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Rural Mainers with opioid use disorder face barriers to treatment as demand increases

FILE - This June 17, 2019, file photo shows 5-mg pills of Oxycodone. Native American tribes in the U.S. have reached settlements worth $590 million over opioids. A court filing made Tuesday, Feb. 1, 2022 in Cleveland lays out the details of the settlements with drugmaker Johnson & Johnson and distribution companies AmerisoruceBergen, Cardinal Health and McKesson.
Keith Srakocic
FILE - This June 17, 2019, file photo shows 5-mg pills of Oxycodone.

As the number of Mainers grappling with opioid use disorder has increased during the pandemic, access to treatment has not, especially in rural areas. That's according to a new report from the University of Southern Maine, in partnership with the University of Vermont.

The report surveyed health providers and people who work with rural Mainers with opioid use disorder. And some of the primary barriers to treatment that they witness are logistics, said Dr. Mary Lindsey Smith of the Catherine Cutler Institute at USM.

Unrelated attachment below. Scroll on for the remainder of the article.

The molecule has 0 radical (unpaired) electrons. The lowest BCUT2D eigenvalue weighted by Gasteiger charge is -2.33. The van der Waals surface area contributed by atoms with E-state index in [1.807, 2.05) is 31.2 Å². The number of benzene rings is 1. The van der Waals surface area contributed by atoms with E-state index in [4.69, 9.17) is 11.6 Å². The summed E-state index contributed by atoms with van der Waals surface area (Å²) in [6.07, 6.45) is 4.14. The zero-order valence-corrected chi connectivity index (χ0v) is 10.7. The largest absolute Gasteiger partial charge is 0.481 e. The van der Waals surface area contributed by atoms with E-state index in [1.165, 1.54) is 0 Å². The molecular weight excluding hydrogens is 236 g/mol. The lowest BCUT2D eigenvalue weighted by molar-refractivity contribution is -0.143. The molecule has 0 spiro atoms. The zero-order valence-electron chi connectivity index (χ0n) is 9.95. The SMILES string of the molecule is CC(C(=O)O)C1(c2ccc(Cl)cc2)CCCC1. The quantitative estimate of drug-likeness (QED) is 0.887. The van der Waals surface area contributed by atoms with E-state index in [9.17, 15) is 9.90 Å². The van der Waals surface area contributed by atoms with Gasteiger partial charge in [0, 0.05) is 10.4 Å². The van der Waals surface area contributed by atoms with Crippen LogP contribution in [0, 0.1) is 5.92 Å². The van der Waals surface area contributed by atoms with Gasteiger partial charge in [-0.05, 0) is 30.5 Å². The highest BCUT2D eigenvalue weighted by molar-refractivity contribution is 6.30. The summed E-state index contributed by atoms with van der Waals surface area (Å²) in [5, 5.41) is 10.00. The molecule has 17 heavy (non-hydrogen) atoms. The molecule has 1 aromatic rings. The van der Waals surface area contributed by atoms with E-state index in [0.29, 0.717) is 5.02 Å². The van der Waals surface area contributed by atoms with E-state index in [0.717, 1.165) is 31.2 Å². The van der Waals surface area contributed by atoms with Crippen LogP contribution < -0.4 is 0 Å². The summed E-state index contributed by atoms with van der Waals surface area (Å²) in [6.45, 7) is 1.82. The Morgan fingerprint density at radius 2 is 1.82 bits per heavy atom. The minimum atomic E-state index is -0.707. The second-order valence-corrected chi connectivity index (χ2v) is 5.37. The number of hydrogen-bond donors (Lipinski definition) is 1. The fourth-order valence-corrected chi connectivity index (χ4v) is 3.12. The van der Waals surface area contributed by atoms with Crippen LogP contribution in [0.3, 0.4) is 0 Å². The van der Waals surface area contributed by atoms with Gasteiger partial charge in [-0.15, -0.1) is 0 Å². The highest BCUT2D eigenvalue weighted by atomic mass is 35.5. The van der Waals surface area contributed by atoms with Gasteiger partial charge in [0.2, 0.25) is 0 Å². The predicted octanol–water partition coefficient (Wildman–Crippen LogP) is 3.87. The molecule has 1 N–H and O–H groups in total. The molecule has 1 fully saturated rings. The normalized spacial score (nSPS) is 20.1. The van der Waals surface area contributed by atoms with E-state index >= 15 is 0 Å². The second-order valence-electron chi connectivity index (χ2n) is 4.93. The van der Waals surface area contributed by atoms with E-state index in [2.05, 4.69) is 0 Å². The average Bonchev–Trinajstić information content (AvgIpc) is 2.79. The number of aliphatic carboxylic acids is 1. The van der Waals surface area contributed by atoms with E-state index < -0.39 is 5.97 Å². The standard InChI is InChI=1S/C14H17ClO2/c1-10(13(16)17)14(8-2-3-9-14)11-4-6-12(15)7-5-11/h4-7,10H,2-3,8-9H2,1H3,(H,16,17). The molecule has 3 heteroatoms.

"Some of the things that are really high on that list are access to transportation, safe and secure housing, and then time," Smith said. "The time commitments that are associated with treatment and staying engaged in treatment."

Providers themselves also reported challenges delivering care because of a shortage of time and staffing. Smith said the report is being used by the state and health organizations to inform efforts to build treatment capacity.